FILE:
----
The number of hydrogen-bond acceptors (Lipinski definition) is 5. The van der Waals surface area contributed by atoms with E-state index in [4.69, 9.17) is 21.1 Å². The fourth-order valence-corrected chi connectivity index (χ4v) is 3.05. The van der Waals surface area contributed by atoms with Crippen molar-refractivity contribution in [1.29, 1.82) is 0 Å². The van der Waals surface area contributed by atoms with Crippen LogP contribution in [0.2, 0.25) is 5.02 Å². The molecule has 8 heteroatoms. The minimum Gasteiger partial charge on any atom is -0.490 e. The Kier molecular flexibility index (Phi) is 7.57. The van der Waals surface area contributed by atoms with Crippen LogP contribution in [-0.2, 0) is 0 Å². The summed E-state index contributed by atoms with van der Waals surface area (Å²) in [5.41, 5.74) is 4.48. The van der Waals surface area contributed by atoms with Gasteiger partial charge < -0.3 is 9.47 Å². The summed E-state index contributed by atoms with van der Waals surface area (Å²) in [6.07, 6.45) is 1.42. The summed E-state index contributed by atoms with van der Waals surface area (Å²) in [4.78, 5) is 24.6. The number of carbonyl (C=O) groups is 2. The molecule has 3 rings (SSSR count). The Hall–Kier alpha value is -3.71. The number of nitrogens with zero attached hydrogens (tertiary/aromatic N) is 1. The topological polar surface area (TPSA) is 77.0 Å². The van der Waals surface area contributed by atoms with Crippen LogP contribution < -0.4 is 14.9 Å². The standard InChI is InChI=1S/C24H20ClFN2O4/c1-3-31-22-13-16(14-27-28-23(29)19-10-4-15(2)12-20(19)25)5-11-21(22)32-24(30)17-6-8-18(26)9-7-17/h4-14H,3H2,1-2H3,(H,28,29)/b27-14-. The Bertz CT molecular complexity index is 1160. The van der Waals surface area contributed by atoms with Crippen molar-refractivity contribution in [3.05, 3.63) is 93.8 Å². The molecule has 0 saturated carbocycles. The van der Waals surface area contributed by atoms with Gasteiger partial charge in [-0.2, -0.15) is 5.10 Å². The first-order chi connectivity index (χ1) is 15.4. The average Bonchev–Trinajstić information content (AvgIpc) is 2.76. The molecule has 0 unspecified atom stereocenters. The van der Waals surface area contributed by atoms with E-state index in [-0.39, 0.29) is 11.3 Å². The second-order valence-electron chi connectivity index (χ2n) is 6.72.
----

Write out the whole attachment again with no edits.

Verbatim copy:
The number of hydrogen-bond acceptors (Lipinski definition) is 5. The van der Waals surface area contributed by atoms with E-state index in [4.69, 9.17) is 21.1 Å². The fourth-order valence-corrected chi connectivity index (χ4v) is 3.05. The van der Waals surface area contributed by atoms with Crippen molar-refractivity contribution in [1.29, 1.82) is 0 Å². The van der Waals surface area contributed by atoms with Crippen LogP contribution in [0.2, 0.25) is 5.02 Å². The molecule has 8 heteroatoms. The minimum Gasteiger partial charge on any atom is -0.490 e. The Kier molecular flexibility index (Phi) is 7.57. The van der Waals surface area contributed by atoms with Crippen LogP contribution in [-0.2, 0) is 0 Å². The summed E-state index contributed by atoms with van der Waals surface area (Å²) in [5.41, 5.74) is 4.48. The van der Waals surface area contributed by atoms with Gasteiger partial charge < -0.3 is 9.47 Å². The summed E-state index contributed by atoms with van der Waals surface area (Å²) in [6.07, 6.45) is 1.42. The summed E-state index contributed by atoms with van der Waals surface area (Å²) in [4.78, 5) is 24.6. The number of carbonyl (C=O) groups is 2. The molecule has 3 rings (SSSR count). The Hall–Kier alpha value is -3.71. The number of nitrogens with zero attached hydrogens (tertiary/aromatic N) is 1. The topological polar surface area (TPSA) is 77.0 Å². The van der Waals surface area contributed by atoms with Crippen LogP contribution < -0.4 is 14.9 Å². The standard InChI is InChI=1S/C24H20ClFN2O4/c1-3-31-22-13-16(14-27-28-23(29)19-10-4-15(2)12-20(19)25)5-11-21(22)32-24(30)17-6-8-18(26)9-7-17/h4-14H,3H2,1-2H3,(H,28,29)/b27-14-. The Bertz CT molecular complexity index is 1160. The van der Waals surface area contributed by atoms with Crippen molar-refractivity contribution in [3.05, 3.63) is 93.8 Å². The molecule has 0 saturated carbocycles. The van der Waals surface area contributed by atoms with Gasteiger partial charge in [-0.2, -0.15) is 5.10 Å². The first-order chi connectivity index (χ1) is 15.4. The average Bonchev–Trinajstić information content (AvgIpc) is 2.76. The molecule has 0 unspecified atom stereocenters. The van der Waals surface area contributed by atoms with E-state index in [-0.39, 0.29) is 11.3 Å². The second-order valence-electron chi connectivity index (χ2n) is 6.72.